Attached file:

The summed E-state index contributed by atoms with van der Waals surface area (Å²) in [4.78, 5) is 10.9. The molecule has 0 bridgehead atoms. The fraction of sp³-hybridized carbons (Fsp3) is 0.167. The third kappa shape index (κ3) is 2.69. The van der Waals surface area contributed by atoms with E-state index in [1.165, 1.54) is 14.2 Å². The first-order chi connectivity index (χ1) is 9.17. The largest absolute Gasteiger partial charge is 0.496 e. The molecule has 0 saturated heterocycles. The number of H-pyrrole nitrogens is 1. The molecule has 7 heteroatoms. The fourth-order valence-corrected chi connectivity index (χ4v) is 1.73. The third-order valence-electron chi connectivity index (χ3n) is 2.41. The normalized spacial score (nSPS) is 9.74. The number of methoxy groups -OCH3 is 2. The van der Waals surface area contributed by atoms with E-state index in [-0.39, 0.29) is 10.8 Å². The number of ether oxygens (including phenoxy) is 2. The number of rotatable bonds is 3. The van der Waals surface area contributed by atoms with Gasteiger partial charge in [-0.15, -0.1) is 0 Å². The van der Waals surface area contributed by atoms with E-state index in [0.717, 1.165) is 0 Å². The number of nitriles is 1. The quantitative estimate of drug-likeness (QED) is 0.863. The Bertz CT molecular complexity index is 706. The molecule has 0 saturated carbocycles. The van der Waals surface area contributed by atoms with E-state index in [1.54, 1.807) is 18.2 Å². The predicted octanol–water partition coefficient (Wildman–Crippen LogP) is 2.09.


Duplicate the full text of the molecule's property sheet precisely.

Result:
The summed E-state index contributed by atoms with van der Waals surface area (Å²) in [4.78, 5) is 10.9. The molecule has 0 bridgehead atoms. The fraction of sp³-hybridized carbons (Fsp3) is 0.167. The third kappa shape index (κ3) is 2.69. The van der Waals surface area contributed by atoms with E-state index in [1.165, 1.54) is 14.2 Å². The first-order chi connectivity index (χ1) is 9.17. The largest absolute Gasteiger partial charge is 0.496 e. The molecule has 0 saturated heterocycles. The number of H-pyrrole nitrogens is 1. The molecule has 7 heteroatoms. The fourth-order valence-corrected chi connectivity index (χ4v) is 1.73. The third-order valence-electron chi connectivity index (χ3n) is 2.41. The normalized spacial score (nSPS) is 9.74. The number of methoxy groups -OCH3 is 2. The van der Waals surface area contributed by atoms with E-state index in [-0.39, 0.29) is 10.8 Å². The number of ether oxygens (including phenoxy) is 2. The number of rotatable bonds is 3. The van der Waals surface area contributed by atoms with Gasteiger partial charge in [-0.15, -0.1) is 0 Å². The van der Waals surface area contributed by atoms with E-state index in [0.717, 1.165) is 0 Å². The number of nitriles is 1. The quantitative estimate of drug-likeness (QED) is 0.863. The Bertz CT molecular complexity index is 706. The molecule has 0 saturated carbocycles. The van der Waals surface area contributed by atoms with E-state index in [1.54, 1.807) is 18.2 Å². The predicted octanol–water partition coefficient (Wildman–Crippen LogP) is 2.09.